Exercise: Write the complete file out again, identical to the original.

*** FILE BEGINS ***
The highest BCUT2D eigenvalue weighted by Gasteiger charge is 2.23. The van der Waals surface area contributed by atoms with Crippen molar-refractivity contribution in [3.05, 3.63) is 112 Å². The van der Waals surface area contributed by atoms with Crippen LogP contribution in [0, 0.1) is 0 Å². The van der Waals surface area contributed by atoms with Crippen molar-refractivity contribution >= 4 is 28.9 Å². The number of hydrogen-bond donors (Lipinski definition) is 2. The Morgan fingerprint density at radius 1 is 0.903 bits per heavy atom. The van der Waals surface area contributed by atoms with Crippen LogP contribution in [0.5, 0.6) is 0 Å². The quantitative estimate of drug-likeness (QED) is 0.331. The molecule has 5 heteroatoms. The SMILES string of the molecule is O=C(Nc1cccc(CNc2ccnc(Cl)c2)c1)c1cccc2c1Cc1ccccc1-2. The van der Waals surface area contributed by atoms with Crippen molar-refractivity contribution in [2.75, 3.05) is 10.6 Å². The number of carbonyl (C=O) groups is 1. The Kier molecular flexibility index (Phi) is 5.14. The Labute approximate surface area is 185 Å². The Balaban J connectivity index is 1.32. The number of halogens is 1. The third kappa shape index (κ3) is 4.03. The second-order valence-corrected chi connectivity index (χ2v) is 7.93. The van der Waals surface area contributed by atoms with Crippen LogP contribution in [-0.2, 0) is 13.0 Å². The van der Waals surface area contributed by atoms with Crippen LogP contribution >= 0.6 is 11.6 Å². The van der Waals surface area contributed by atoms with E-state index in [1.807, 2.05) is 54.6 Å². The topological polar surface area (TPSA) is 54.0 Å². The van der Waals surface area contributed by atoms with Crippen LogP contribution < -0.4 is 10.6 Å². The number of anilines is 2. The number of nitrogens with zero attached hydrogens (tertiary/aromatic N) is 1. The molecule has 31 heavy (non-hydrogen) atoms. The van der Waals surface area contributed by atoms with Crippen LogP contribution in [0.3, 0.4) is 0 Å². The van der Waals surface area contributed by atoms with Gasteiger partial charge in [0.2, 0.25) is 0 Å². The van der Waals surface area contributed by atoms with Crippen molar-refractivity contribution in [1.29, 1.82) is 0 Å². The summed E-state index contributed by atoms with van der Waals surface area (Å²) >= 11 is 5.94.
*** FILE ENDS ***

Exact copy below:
The highest BCUT2D eigenvalue weighted by Gasteiger charge is 2.23. The van der Waals surface area contributed by atoms with Crippen molar-refractivity contribution in [3.05, 3.63) is 112 Å². The van der Waals surface area contributed by atoms with Crippen LogP contribution in [0, 0.1) is 0 Å². The van der Waals surface area contributed by atoms with Crippen molar-refractivity contribution >= 4 is 28.9 Å². The number of hydrogen-bond donors (Lipinski definition) is 2. The Morgan fingerprint density at radius 1 is 0.903 bits per heavy atom. The van der Waals surface area contributed by atoms with Crippen LogP contribution in [0.5, 0.6) is 0 Å². The quantitative estimate of drug-likeness (QED) is 0.331. The molecule has 5 heteroatoms. The SMILES string of the molecule is O=C(Nc1cccc(CNc2ccnc(Cl)c2)c1)c1cccc2c1Cc1ccccc1-2. The van der Waals surface area contributed by atoms with Crippen molar-refractivity contribution in [2.75, 3.05) is 10.6 Å². The number of carbonyl (C=O) groups is 1. The Kier molecular flexibility index (Phi) is 5.14. The Labute approximate surface area is 185 Å². The Balaban J connectivity index is 1.32. The number of halogens is 1. The third kappa shape index (κ3) is 4.03. The second-order valence-corrected chi connectivity index (χ2v) is 7.93. The van der Waals surface area contributed by atoms with Crippen LogP contribution in [-0.2, 0) is 13.0 Å². The van der Waals surface area contributed by atoms with Crippen LogP contribution >= 0.6 is 11.6 Å². The van der Waals surface area contributed by atoms with E-state index in [1.807, 2.05) is 54.6 Å². The topological polar surface area (TPSA) is 54.0 Å². The van der Waals surface area contributed by atoms with Crippen LogP contribution < -0.4 is 10.6 Å². The number of anilines is 2. The number of nitrogens with zero attached hydrogens (tertiary/aromatic N) is 1. The molecule has 31 heavy (non-hydrogen) atoms. The van der Waals surface area contributed by atoms with Crippen LogP contribution in [0.3, 0.4) is 0 Å². The van der Waals surface area contributed by atoms with Gasteiger partial charge in [0.2, 0.25) is 0 Å². The van der Waals surface area contributed by atoms with Crippen molar-refractivity contribution in [1.29, 1.82) is 0 Å². The summed E-state index contributed by atoms with van der Waals surface area (Å²) >= 11 is 5.94.